People Involved in the Establishment of the Japanese Red Cross

The predecessor of the Japanese Red Cross Society was Hakuaisha (Philanthropic Society), which was established by SANO Tsunetami and OGYU Yuzuru during the Seinan War in 1877. SANO observed the Red Cross Pavilion at the Paris Universal Exposition in 1867 and at the 1873 Vienna International Exposition. He was impressed by their wartime relief activities and other projects.

In March 1877, SANO petitioned for the establishment of Hakuaisha to the Japanese government, but the government did not understand Article 4 of Hakuaisha’s rules, which was to “rescue without distinguishing between friend and foe”. So, SANO asked an intermediary to submit a prospectus to Prince Taruhito ARISUGAWA, who was the commander of the army putting down the Satsuma Rebellion, and received permission on May 1. YAMAGATA Aritomo and OZAWA Takeo agreed with SANO’s purpose, and acted as intermediaries.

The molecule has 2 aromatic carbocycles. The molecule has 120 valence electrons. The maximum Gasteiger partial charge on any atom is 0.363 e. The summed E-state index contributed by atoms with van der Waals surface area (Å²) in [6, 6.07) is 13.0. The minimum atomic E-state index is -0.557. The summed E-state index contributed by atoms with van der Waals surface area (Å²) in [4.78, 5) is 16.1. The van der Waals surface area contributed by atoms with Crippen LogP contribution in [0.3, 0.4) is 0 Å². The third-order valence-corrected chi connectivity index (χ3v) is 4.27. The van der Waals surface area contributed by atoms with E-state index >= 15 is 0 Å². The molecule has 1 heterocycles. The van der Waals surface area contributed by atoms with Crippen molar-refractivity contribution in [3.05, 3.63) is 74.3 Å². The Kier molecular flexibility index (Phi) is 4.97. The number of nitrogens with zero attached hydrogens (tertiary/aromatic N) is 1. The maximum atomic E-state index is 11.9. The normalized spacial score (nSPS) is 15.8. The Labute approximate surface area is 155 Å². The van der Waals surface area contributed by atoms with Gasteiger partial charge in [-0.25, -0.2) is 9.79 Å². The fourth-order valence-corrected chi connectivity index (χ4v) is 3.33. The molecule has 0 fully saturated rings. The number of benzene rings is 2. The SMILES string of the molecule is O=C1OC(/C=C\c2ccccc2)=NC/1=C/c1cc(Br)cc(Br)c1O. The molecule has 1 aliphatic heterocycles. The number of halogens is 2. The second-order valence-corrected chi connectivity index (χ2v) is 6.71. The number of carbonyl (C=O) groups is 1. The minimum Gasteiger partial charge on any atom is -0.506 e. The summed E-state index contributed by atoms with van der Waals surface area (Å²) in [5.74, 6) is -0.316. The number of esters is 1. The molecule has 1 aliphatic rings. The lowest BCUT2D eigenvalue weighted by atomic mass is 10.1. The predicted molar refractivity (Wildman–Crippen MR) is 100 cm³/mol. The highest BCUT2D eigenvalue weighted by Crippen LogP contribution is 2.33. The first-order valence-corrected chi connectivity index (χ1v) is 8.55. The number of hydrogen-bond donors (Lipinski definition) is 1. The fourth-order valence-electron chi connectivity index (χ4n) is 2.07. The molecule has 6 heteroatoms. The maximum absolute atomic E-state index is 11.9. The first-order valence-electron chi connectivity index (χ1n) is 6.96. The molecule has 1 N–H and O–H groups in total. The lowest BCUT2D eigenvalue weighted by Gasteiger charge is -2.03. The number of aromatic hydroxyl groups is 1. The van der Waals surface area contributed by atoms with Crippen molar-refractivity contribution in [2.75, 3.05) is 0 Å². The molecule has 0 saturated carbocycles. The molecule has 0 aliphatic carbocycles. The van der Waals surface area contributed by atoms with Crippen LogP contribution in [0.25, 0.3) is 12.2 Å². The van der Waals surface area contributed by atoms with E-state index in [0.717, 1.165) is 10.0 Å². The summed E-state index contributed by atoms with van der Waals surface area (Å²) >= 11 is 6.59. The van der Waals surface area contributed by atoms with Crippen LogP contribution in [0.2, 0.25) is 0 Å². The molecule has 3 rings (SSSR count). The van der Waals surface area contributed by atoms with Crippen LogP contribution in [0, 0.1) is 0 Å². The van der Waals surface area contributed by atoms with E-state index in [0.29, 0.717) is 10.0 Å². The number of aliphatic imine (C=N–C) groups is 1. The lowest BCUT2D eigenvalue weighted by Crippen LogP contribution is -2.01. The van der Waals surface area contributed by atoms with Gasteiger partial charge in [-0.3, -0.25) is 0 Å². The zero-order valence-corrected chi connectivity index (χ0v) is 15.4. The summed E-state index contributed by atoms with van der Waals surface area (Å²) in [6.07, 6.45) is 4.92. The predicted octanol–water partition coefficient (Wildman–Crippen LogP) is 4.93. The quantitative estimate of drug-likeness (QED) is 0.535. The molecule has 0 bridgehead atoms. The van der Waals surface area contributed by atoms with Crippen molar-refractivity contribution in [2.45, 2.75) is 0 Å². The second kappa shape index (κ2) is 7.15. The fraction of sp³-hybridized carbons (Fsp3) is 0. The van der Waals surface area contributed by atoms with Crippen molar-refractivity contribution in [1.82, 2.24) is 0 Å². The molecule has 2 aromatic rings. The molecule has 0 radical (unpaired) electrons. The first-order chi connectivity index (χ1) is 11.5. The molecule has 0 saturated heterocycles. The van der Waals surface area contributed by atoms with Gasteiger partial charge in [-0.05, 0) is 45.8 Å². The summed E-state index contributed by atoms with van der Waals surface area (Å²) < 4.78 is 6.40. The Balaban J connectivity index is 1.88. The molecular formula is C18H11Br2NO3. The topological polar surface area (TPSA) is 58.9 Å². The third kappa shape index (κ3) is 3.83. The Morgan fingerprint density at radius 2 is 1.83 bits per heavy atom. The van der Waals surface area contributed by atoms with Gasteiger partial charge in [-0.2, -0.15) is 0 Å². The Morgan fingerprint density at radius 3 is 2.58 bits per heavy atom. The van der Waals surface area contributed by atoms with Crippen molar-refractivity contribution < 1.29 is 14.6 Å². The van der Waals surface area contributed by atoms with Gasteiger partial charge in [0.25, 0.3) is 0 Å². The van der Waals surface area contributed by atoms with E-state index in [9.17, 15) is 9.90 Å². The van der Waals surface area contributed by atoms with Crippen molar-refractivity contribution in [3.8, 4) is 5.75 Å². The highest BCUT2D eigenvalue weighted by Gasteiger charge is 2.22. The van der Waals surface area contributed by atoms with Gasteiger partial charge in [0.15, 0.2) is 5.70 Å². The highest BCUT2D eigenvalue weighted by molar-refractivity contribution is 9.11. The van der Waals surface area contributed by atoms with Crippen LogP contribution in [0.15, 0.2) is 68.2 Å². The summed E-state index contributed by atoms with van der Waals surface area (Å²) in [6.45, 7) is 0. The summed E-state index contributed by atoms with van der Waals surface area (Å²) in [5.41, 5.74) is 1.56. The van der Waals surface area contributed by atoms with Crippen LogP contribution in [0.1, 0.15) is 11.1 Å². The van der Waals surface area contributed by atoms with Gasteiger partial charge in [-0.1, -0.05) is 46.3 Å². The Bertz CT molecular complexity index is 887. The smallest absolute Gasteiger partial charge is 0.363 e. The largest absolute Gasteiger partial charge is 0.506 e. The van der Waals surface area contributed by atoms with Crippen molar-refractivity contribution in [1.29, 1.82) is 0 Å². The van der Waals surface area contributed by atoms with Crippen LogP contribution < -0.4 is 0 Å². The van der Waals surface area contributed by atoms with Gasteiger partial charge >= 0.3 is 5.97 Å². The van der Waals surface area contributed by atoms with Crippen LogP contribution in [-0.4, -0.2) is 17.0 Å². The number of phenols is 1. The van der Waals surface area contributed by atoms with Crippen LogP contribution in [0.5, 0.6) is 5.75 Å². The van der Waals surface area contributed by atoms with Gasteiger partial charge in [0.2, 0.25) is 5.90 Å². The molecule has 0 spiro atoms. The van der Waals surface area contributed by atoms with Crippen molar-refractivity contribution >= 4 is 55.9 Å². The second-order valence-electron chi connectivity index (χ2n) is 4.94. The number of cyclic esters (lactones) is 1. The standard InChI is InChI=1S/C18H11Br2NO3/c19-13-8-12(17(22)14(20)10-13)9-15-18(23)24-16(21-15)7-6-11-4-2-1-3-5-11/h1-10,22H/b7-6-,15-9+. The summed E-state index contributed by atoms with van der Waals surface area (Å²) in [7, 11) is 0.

Hakuaisha, established in this way, was an institution independent from the government from the beginning. Hakuaisha’s finances were supported by donations from members, statesmen, intellectuals and businessmen. Hakuaisha’s first members were 38 people, including SANO, OGYU and ISHIMARU Yasuyo. SHIBUSAWA Eiichi, one of the businessmen who supported its finances, became a member in 1880.

In 1886, the Japanese Government joined the Geneva Convention. Hakuaisha changed its name to the Japanese Red Cross Society. Finally, let us introduce the four presidents of Hakuaisha and the Japanese Red Cross Society from the Meiji period to Taisho period.


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